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America considers offering 'untried remedies' to people with AIDS

America considers offering 'untried remedies' to people with AIDS

作者:贺酮  时间:2019-02-26 08:04:00  人气:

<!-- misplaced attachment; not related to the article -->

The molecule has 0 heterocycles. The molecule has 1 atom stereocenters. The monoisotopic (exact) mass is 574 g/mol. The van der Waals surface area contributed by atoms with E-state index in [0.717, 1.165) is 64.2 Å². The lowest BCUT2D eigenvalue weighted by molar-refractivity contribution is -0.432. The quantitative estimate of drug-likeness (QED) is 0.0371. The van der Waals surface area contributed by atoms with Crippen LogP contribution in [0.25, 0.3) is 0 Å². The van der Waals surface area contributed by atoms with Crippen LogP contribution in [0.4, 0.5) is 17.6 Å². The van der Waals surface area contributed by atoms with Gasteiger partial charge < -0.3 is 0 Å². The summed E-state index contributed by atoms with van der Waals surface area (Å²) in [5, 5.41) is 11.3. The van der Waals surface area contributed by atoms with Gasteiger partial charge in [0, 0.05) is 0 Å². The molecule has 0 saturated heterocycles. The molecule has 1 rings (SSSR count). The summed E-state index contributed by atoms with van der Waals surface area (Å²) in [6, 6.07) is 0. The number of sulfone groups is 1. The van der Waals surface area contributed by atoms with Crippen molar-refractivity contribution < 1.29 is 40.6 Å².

By CHRIS VAUGHAN in WASHINGTON DC POTENTIAL anti-AIDS drugs could be offered to patients in the US after only the most basic safety trials if the Food and Drug Administration decides to adopt a policy currently under discussion. The policy, which has been forwarded to the FDA for final review by the government’s Department of Health and Human Services, could dramatically change the way that the US approves drugs for the treatment of many other diseases, according to James Allen, of the government’s National AIDS Program. Health officials have come under increasing pressure from patients’ rights groups to make drugs available before clinical trials are completed. Last August, Larry Kramer, one of the founder members of ACT-UP, the AIDS Coalition to Unleash Power, threatened that activists would sabotage clinical trials of drugs against AIDS if the FDA did not relax the approvals process. It can take up to 10 years of exhaustive clinical trials before a conventional drug gains the FDA’s approval. The proposed programme of so-called ‘parallel-track’ trials would allow AIDS patients access to new drugs that had been tested for safety in between 20 and 80 healthy volunteers. At the same time, these drugs would undergo full clinical trials. The proposal is part of a trend at the FDA towards relaxing the regulations on new drugs for life-threatening diseases where there is currently no therapy for the disease. In recent years, the FDA has occasionally allowed small numbers of terminally ill patients access to unapproved drugs under a separate policy of ‘compassionate use’. The difference with the parallel-track policy, however, is that it would allow nearly all people with AIDS to receive new drugs earlier in the review process than ever before. Patients’ advocacy groups have hailed the move as a major benefit for the many people with AIDS who cannot participate in clinical trials because they are too sick or they do not fit the protocol. ‘In a perfect world there would be no parallel track because everyone would be in a clinical trial,’ says James Eigo, a member of ACT-UP. But in an imperfect world, he says, the parallel-track programme is the best way to ensure that people can get drugs as soon as they pass the first safety tests. Critics of the proposal say it is irresponsible to allow people to take drugs that have undergone only minimal tests and which could do more harm than good. ‘Parallel track is a misfortune for AIDS patients,’ says Paul Meier, a professor of statistics at the University of Chicago who is a member of an advisory panel to the FDA. ‘The arguments for parallel track are much like the arguments for other untried remedies that experience has shown do not help and in fact hurt.’ Susan Ellenberg, a statistician at the National Institutes of Health, says she is nervous about the idea of releasing a drug to hundreds of patients when there are data on its safety from only a small group of people. According to Ellenberg, even if a drug reveals no toxic effects in a safety test involving 20 people, it is statistically possible that the drug will be toxic to 17 per cent of the population at large while it is still within the 95 per cent confidence level. Some physicians are concerned about how closely patients will be monitored on parallel-track trials. Jeffrey Laurence, a physician at the New York Hospital-Cornell Medical Center, says one of the biggest problems is the difficulty of coordinating information about an experimental drug’s side effects. This nervousness was echoed by many scientists following the announcement earlier this month that far fewer patients have died on the clinical trial of DDI, a second potential drug for AIDS, than among those taking the drug through an ‘expanded access’ programme similar to the proposed parallel track. Out of 700 people on the clinical trial of the drug, two have so far died, compared with 290 of the 8000 people on the expanded access programme. However, only 7 of the 290 deaths were directly proven to be attributable to the drug. Defenders of the expanded access programme argue that such comparisons are not valid because people on the programme are often those who are too sick to be in the clinical trial, and therefore more likely to die anyway. This week at a meeting of the advisory panel in Washington DC, Meier will propose that the FDA undertake very large-scale clinical trials instead of a parallel track programme. Meier says such trials would concentrate on a very few questions and make the monitoring process simple,